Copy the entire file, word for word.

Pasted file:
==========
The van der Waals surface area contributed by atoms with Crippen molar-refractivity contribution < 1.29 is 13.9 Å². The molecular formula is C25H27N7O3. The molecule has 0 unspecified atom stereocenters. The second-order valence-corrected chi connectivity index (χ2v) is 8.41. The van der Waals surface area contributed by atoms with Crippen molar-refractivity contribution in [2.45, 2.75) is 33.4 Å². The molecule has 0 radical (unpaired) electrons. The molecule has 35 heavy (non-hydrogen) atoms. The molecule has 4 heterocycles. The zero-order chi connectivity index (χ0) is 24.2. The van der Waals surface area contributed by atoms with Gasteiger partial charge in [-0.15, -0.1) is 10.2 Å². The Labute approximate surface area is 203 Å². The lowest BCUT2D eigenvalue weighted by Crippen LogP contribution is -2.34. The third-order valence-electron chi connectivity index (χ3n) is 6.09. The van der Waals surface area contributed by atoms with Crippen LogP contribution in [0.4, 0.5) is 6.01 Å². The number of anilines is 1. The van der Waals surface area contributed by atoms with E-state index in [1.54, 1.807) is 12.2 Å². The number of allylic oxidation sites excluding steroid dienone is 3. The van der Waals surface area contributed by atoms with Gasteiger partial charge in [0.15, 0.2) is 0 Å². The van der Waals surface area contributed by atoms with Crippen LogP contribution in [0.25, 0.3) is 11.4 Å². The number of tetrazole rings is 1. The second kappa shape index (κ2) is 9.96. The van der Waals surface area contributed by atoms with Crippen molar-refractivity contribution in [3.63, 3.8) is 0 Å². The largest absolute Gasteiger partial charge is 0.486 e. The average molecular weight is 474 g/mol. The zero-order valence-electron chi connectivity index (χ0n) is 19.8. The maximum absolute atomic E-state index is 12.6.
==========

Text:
The van der Waals surface area contributed by atoms with Crippen molar-refractivity contribution < 1.29 is 13.9 Å². The molecular formula is C25H27N7O3. The molecule has 0 unspecified atom stereocenters. The second-order valence-corrected chi connectivity index (χ2v) is 8.41. The van der Waals surface area contributed by atoms with Crippen molar-refractivity contribution in [2.45, 2.75) is 33.4 Å². The molecule has 0 radical (unpaired) electrons. The molecule has 35 heavy (non-hydrogen) atoms. The molecule has 4 heterocycles. The zero-order chi connectivity index (χ0) is 24.2. The van der Waals surface area contributed by atoms with Gasteiger partial charge in [-0.15, -0.1) is 10.2 Å². The Labute approximate surface area is 203 Å². The lowest BCUT2D eigenvalue weighted by Crippen LogP contribution is -2.34. The third-order valence-electron chi connectivity index (χ3n) is 6.09. The van der Waals surface area contributed by atoms with Crippen LogP contribution in [0.4, 0.5) is 6.01 Å². The number of anilines is 1. The van der Waals surface area contributed by atoms with E-state index in [1.54, 1.807) is 12.2 Å². The number of allylic oxidation sites excluding steroid dienone is 3. The van der Waals surface area contributed by atoms with Gasteiger partial charge in [0.15, 0.2) is 0 Å². The van der Waals surface area contributed by atoms with Crippen LogP contribution in [0.25, 0.3) is 11.4 Å². The number of tetrazole rings is 1. The second kappa shape index (κ2) is 9.96. The van der Waals surface area contributed by atoms with Crippen molar-refractivity contribution in [3.63, 3.8) is 0 Å². The largest absolute Gasteiger partial charge is 0.486 e. The average molecular weight is 474 g/mol. The zero-order valence-electron chi connectivity index (χ0n) is 19.8. The maximum absolute atomic E-state index is 12.6.